Where I am clad in black 
In token of my wrack. 



The birds upon the trees 

Do sing with pleasant voices, 
And chant in their degrees 

Their loves and lucky choices ; 

When I, whilst they are singing, 
With sighs mine arms am wringing. 

36 



£t)oma0 Hodge. 



The thrushes seek the shade. 

And I my fatal grave ; 
Their flight to heaven is made, 
My walk on earth I have ; 

They free, 1 thrall ; they jolly, 
I sad and pensive wholly. 




37 



<£Ii$abctf)an £ong£. 



LOME'S WANTONNESS. 

OVE guides the roses of thy lips, 
And flies about them like a bee; 

If I approach, he forward skips, 
And if I kiss, he stingeth me. 



L 



Love in thine eyes doth build his bower. 
And sleeps within their pretty shine ; 

And if I look the boy will lower, 

And from their orbs shoot shafts divine 

Love works thy heart within his fire, 

And in my tears doth firm the same ; 

And if I tempt it will retire, 

And of my plaints doth make a game. 

Love, let me cull her choicest flowers, 
And pity me, and calm her eye ; 

Make soft her heart, dissolve her lowers. 
Then I will praise thy deity. 

3» 



€f)oma£ Jtotigc. 



DO ME RIGHT, AND DO ME REASON. 

FROM "A LOOKING-GLASS FOR LONDON AND ENGLAND.' 

DEAUTY, alas! where wast thou bom, 
Thus to hold thyself in scorn? 
Whenas Beauty kissed to woo thee. 
Thou by Beauty dost undo me : 

Heigh-ho ! despise me not. 

I and thou in sooth are one, — 
Fairer thou, I fairer none ; 
Wanton thou, and wilt thou, wanton, 
Yield a cruel heart to plant on? 
Do me right, and do me reason ; 
Cruelty is cursed treason : 

Heigh-ho ! I love. Heigh-ho ! I love. 

Heigh-ho ! and yet he eyes me not. 



39 




ROBERT GREENE. 



MEN/iPHON'S SONG. 



1560?- 1592. 



OOxME say Love. 
Foolish Love, 

Doth rule and govern all the gods ; 
I say Love, 
Inconstant Love, 

Sets men's senses far at odds. 
Some swear Love. 
Smoothed-faced Love. 

Is sweetest sweet that man can have ; 
I say Love, 
Sour Love, 

Makes virtue yield as beauty's slave. 
A bitter sweet, a folly worst of all. 
That forceth wisdom to be follv's thrall. 



40 



Robert oBrcenc. 



Love is sweet ! 
Wherein sweet? 

In fading pleasures that do pain. 
Beauty sweet ! 
Is that sweet 

That yieldeth sorrow for a gain ? 
If Love 's sweet,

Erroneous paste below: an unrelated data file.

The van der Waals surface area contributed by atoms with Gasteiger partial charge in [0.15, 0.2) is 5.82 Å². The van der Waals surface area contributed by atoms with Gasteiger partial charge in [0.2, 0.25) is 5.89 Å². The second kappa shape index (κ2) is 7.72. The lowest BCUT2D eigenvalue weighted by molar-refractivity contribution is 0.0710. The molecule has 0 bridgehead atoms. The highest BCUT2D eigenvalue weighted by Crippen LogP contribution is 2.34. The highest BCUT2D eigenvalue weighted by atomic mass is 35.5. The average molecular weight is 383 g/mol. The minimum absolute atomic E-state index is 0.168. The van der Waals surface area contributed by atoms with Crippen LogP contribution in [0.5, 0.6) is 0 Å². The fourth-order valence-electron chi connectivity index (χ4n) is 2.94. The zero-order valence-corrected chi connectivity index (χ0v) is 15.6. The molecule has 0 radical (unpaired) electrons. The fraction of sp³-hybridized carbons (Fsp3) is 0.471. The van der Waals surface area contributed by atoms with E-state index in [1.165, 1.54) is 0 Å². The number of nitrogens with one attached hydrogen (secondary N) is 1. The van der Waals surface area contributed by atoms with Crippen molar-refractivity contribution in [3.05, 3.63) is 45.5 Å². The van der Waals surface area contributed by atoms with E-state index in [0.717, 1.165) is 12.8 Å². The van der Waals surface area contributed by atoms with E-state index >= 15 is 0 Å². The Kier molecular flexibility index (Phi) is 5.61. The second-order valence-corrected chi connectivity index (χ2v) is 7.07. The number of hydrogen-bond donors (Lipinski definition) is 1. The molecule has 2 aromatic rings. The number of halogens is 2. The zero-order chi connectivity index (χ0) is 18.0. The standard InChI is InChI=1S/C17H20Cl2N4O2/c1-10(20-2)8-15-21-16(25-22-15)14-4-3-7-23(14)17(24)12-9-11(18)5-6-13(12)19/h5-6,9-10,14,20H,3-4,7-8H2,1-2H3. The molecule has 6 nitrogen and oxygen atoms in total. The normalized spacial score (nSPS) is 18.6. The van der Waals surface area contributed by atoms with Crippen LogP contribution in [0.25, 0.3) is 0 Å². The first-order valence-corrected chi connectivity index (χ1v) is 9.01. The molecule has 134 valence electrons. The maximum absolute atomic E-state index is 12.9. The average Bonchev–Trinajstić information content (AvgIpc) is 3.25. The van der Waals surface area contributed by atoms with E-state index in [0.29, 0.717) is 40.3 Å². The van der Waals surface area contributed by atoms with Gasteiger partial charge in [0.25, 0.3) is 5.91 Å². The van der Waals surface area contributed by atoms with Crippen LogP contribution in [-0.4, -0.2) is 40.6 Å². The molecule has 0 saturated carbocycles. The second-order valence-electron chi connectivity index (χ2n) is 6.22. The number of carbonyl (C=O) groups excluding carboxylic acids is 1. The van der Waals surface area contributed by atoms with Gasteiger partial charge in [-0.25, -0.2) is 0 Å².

Herein sweet, 

That minutes' joys are monthly woes. 
'T is not sweet, 
That is sweet, 

Nowhere but where repentance grows. 
Then love who list, if beauty be so sour ; 
Labor for me, Love rest in prince's bower. 



4i 



€li$abctf)an £on0£. 



THE SHEPHERD'S WIFE'S SONG. 

A H, what is love? It is a pretty thing, 
As sweet unto a shepherd as a king, 
And sweeter, too ; 
For kings have cares that wait upon a crown, 
And cares can make the sweetest love to frown. 
Ah then, ah then, 
If country loves such sweet desires do gain, 
What lady would not love a shepherd swain ? 

His flocks are folded ; he comes home at night, 
As merry as a king in his delight, 

And merrier, too ; 
For kings bethink them what the state require, 
Where shepherds, careless, carol by the fire. 
Ah then, ah then, 
If country loves such sweet desires do gain, 
What lady would not love a shepherd swain? 

42 



Robert <6rccnc. 



He kisseth first, then sits as blithe to eat 

His cream and curds, as doth the king his meat, 

And blither, too ; 
For kings have often fears when they do sup, 
Where shepherds dread no poison in their cup. 
Ah then, ah then, 
If country loves such sweet desires do gain, 
What lady would not love a shepherd swain ? 

To bed he goes, as wanton then, I ween, 
As is a king in dalliance with a queen ; 

More wanton, too, — 
For kings have many griefs affects to move, 
Where shepherds have no greater grief than love. 
Ah then, ah then, 
If country loves such sweet desires do gain, 
What lady would not love a shepherd swain? 

Upon his couch of straw he sleeps as sound 
As doth the king upon his beds of down ; 

More sounder, too, — 
For cares cause kings full oft their sleep to spill,